Christmas these days is strange and wonderful. It’s strange that Christmas can make or break the year for many businesses. It’s wonderful that Christmas can bring together millions of families every year. It’s strange that Christmas transforms neighborhoods, shopping malls, and restaurants almost overnight. It’s wonderful that Christmas brings the beauty of trees, lights, and wreaths. It’s strange that Christmas affects millions of people who have little interest in Christ. It’s wonderful that Christmas seems to make everyone a little kinder and warmer for a month or so. It’s strange that people flock to malls and scour the internet looking for the perfect gift. It’s wonderful when a season of giving leads us to consider God’s plan to give us the ultimate Gift.
As strange and wonderful as Christmas can be in our culture, it doesn’t compare to the coming of Christ. It’s strange that an angel would appear to shepherds, unclean outcasts on the outskirts of town and the fringes of society. It’s wonderful that God would do this, so that no one would feel beyond the reach of His grace. It’s strange that the angel would say to the shepherds, “For unto you is born this day…a Savior.” It’s wonderful that God would give His greatest Gift, not just to Mary and Joseph, but to the shepherds, and by implication, to the world. It’s strange that the sign of this wonderful news would be a baby lying in a manger. It’s wonderful that when God became man, there were perhaps more animal than human witnesses. It’s strange that the King of Kings would take his first nap in a feeding trough, so far from the comforts of a palace. It’s strange that a baby being born would lead angels to sing, “Glory to God in the highest, and on earth peace among those with whom He is pleased!” It’s wonderful that God Himself would be our peace, a peace that surpasses any temporal or geopolitical peace.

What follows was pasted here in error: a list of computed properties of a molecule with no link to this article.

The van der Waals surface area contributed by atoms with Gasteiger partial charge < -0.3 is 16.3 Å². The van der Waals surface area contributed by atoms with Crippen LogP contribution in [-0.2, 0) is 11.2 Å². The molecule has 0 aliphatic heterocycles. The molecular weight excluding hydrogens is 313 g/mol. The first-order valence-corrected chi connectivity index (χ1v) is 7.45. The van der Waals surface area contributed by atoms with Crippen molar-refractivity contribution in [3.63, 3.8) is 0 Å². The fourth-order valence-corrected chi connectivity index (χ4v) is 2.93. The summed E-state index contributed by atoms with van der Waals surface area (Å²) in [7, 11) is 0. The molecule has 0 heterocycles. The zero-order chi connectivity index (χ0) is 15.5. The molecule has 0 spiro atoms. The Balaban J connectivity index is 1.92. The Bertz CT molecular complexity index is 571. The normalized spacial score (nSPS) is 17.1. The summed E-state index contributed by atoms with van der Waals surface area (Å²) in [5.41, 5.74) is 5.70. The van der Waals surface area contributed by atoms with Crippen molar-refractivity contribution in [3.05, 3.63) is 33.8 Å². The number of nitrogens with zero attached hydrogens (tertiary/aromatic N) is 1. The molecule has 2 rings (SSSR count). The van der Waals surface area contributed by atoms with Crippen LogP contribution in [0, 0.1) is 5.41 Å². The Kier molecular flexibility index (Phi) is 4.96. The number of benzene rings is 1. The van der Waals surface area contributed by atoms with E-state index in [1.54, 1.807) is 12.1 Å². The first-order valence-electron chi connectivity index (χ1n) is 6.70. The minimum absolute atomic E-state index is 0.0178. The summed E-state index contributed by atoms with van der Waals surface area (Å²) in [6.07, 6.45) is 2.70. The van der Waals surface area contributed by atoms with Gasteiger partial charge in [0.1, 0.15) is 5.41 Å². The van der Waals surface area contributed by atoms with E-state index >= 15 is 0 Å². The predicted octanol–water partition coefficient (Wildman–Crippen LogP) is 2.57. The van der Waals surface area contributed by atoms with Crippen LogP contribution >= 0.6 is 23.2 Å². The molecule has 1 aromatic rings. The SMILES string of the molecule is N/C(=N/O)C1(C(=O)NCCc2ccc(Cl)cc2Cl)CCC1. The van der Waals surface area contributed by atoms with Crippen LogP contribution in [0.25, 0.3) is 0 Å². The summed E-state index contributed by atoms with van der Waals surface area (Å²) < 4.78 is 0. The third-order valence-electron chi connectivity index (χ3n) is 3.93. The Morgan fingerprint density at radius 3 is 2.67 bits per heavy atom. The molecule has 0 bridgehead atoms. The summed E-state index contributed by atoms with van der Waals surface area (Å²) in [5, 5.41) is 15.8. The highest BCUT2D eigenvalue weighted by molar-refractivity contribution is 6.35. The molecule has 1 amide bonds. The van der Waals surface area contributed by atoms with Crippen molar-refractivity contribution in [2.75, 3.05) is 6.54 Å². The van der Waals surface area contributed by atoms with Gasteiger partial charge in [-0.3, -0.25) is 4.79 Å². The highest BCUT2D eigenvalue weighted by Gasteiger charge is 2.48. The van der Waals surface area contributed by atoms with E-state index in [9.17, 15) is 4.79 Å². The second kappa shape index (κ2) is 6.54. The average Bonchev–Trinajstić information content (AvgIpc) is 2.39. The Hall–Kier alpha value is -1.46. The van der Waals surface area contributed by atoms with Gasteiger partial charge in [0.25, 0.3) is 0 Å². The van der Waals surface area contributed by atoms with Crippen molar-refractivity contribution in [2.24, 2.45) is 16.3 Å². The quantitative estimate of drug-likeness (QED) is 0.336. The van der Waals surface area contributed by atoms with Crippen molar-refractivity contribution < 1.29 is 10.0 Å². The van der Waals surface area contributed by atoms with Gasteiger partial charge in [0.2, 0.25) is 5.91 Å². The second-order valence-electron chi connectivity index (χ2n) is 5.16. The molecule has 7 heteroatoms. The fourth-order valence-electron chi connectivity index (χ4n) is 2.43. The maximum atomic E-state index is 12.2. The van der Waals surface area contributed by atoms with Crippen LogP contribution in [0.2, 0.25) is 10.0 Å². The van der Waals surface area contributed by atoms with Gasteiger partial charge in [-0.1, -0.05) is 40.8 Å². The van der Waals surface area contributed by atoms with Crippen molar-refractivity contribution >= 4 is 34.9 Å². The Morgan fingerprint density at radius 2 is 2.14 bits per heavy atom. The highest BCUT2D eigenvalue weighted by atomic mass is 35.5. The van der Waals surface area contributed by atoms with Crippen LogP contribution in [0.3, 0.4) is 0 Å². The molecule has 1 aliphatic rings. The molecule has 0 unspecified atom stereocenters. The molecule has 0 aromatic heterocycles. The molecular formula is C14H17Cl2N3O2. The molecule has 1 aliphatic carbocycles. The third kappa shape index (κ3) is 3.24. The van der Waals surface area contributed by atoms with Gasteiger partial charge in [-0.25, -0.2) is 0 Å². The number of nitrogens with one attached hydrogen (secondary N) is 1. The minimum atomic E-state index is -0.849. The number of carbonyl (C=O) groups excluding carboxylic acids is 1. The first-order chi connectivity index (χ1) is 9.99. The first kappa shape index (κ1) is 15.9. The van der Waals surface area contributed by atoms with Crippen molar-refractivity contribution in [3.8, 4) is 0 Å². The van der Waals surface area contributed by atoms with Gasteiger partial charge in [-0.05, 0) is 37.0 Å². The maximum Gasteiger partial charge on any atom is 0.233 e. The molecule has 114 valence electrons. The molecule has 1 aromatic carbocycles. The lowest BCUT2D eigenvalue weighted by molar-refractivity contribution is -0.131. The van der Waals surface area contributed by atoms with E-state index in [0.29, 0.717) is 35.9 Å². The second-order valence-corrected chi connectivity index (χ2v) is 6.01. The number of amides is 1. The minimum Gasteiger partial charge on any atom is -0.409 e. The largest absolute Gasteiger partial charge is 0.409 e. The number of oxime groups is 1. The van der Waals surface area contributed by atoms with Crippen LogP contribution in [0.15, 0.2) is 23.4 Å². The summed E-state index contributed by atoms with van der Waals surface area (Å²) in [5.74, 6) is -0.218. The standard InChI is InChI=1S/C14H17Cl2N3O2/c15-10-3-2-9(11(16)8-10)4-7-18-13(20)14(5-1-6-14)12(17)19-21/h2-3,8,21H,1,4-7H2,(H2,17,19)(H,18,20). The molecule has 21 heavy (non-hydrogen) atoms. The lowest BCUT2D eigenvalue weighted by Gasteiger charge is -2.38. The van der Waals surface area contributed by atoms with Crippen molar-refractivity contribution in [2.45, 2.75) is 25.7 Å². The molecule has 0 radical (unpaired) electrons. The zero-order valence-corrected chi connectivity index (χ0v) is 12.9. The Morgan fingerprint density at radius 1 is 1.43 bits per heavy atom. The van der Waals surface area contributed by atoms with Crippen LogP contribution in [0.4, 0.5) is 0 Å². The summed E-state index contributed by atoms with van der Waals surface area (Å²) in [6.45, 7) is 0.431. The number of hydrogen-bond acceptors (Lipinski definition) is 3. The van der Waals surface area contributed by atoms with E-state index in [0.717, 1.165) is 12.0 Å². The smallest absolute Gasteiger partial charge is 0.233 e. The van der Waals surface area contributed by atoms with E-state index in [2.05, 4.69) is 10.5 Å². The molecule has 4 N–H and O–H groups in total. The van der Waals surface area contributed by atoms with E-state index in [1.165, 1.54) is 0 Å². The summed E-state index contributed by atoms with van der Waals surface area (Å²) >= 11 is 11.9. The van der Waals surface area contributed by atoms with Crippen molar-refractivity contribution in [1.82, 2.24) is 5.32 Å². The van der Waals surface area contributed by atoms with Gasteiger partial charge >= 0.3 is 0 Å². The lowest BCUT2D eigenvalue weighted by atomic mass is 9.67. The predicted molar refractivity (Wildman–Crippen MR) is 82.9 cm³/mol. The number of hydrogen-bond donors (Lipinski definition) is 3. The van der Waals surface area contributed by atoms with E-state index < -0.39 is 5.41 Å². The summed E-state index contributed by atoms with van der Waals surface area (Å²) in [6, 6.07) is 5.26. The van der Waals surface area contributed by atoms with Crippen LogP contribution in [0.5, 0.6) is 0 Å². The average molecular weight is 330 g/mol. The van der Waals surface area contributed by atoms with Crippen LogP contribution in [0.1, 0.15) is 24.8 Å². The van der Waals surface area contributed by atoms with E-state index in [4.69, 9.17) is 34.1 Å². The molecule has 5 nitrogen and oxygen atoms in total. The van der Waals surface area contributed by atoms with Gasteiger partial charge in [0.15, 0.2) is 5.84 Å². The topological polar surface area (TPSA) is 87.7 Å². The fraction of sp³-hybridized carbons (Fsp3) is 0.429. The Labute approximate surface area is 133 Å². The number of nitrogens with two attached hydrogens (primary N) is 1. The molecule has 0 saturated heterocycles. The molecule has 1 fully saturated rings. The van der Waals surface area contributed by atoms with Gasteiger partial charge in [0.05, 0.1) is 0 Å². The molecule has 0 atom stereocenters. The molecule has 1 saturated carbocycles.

Have we adequately reckoned with the strange wonder of Christmas? In this season, the world invites us to come and see a thousand good things and miss the one thing that really matters. We’re tempted to think that getting this or giving that or displaying this or decorating that will somehow bring us peace and joy. All the distractions make it really hard to “come to Bethlehem and see Christ, whose birth the angels sing.” As we come and behold Christ, we are reminded that our worship is often misdirected. May we not let familiarity distract us from the strange wonder of Christmas! Who but Jesus is worthy of our coming and worshiping on bended knee? Who but Jesus can bring us the peace that we need with God? Who but Jesus can give us something, not just to come and see, but to go and tell? Brothers and sisters, during this Christmas season, fear not, for behold, the Lord has brought us good news of great joy. For unto us was born that day in the city of David a Savior, who is Christ the Lord. There’s nothing more strange or wonderful. Gloria, in excelsis Deo!